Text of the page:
If you want to join the next round of Opinion Battles we will be take on What is your Favourite Alfred Hitchcock Movie, to enter email your choice to firstname.lastname@example.org Saturday 18th August 2017.
Darren – Movie Reviews 101
La La Land
Yeah, I am still going to pick this film even with all the hate it seems to be getting now, it tells a wonderful love story that shows us just the correct amount of love as it isn’t all about the happy ending but those happy moments. The songs are great…
Cliff (donning the Rocketeer helmet and rocket for the first time): “How do I look?”
Peevy: “Like a hood ornament.”
When you were a kid, was there anything quite as cool as a rocket pack? Sure, superheroes like Superman can fly, but he’s really an alien from another planet. But a rocket pack? That’s something anyone can strap on and fly off anywhere you wish.
Except that in 1938, the ability to fly takes on a whole other nefarious meaning, because both the U.S. and German armies are trying to develop a working model for military purposes. When the audience first sees the rocket pack, it’s being hauled by two goons across an airfield, with the FBI in hot pursuit, and in the process, they destroy a brand new plane being flown by Cliff Secord (Billy Campbell) and manage to stash the rocket in a hanger where it is found by Cliff and his friend/father-figure Peevy (Alan Arkin).
That’s the set-up for the 1991 Disney/Touchstone Pictures film THE ROCKETEER, which was Joe Johnston’s second directorial effort (following on 1989’s HONEY, I SHRUNK THE KIDS). Based on a comic book series, this was Disney’s second foray into comic-inspired films (the first being 1990’s DICK TRACY).
One thing that I completely missed as a kid but sticks out to me now is how, in becoming The Rocketeer, Cliff is really the accidental hero. When he and Peevy find the rocket, neither of them is thinking anything remotely heroic. Their plane crash in the opening sequence also took out a gas truck, and its owner Bigelow (played with wonderful sleeze by Jon Polito) wants them to pay him back for the loss. This makes Cliff’s motivation for keeping and using the rocket one of financial necessity, not a desire to do good or right wrongs.
Not to say that Cliff is a bad guy. He’s just a regular guy with real-world problems, and he sees the rocket as a means to an end. Billy Campbell sometimes gets a bad rap for his performance here, but I rather like him. He’s not especially heroic, but then he really shouldn’t be because he’s not a hero in the normal sense.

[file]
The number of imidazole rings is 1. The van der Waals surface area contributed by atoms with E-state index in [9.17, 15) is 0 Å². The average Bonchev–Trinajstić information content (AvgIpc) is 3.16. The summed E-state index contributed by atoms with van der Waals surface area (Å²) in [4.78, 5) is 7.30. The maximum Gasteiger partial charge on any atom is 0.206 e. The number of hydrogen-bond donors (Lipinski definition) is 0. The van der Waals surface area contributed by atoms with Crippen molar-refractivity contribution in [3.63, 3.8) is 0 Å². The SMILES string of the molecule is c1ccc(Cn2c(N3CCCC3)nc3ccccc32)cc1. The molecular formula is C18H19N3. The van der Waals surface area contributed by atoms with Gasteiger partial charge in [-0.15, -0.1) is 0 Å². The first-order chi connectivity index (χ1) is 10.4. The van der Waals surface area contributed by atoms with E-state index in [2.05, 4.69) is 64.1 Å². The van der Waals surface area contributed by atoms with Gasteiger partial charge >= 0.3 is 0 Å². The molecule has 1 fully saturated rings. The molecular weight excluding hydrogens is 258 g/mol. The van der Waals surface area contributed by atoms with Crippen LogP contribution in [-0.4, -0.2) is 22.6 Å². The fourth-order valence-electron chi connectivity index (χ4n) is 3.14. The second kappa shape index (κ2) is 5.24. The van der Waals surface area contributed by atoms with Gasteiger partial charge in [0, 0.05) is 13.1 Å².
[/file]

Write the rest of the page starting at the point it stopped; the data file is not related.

He’s also a bit of a dolt when it comes to how he treats his girlfriend, aspiring actress Jenny (Jennifer Connelly). If there’s one fault I can find with the film, it’s that there really isn’t much chemistry between the two actors (despite the fact that they were allegedly dating during filming). This is a relationship because the script says so rather than because the actors sell it, even though they both look the part.
Cliff also quickly finds himself the rival (in more ways than one) with leading man Neville Sinclair (Timothy Dalton). Sinclair is obviously a take on Errol Flynn, and Dalton is clearly enjoying himself in the role. First, he is revealed to be behind the gangsters who were trying to steal the rocket, as he admonishes the head of the gang, Eddie Valentine (played, in a real stretch of casting, by Paul Sorvino). Later, Sinclair starts to make a move on Jenny, at least in part because he knows she knows who has the rocket.
He’s also sent his henchman, Lothar (Tiny Ron) in search of the rocket. I suppose it’s their way of calling back to the fact that this is a comic book movie, but Lothar is a bit distracting because of his obvious prosthetic makeup that seems like a leftover from DICK TRACY. The character also disappears for stretches at a time, becoming more of a plot convenience than an actual important element.
Getting back to Cliff, it’s interesting in that when he finally uses the rocket, he does it because he has no other choice. In fact, pretty much every time he becomes The Rocketeer, it’s to clean up a mess he’s created: he first has to rescue an over-the-hill pilot who is only flying because he’s trying to help Cliff out; later, Cliff needs to save Jenny from Sinclair after he uses it to escape a couple of FBI agents who also are after the rocket.
It’s this last wrinkle that might be the film’s only (minor) misstep plot-wise. Adding in the FBI adds a fourth group that either has or wants the rocket, and it’s a bit much to keep straight (as a kid, I remember being confused by who was who). I can forgive the added complexity a bit by the fact that these agents are working for the inventor of the rocket, who is none other than Howard Hughes (the always good Terry O’Quinn). He wants the rocket back to keep it from falling into Nazi hands; Neville Sinclair turns out to be a Nazi agent hiding within Hollywood society.
The presence of the FBI also provides one of my favorite little touches in the film. Towards the end, the FBI and the Valentine gang find themselves on the same side, shooting against the Nazis. At one point, Valentine and one of the agents stop firing their machine guns for a moment, look at each other, have this moment of ironic realization, and resume firing.
Despite a few creaky effects that definitely show their age, the film’s climax aboard a Nazi zeppelin works pretty well, and the final resolution that does Sinclair in calls back nicely to an earlier sequence where the rocket is damaged. I also really enjoy how Sinclair’s fiery plunge takes out the “land” in the “Hollywoodland” sign.
When I first saw THE ROCKETEER I really only knew James Horner based on his scores for STAR TREK II and STAR TREK III. Also being a big fan of John Williams’ score for SUPERMAN (1978), I was a little apprehensive about a composer who I felt was more subdued in his approach (silly me).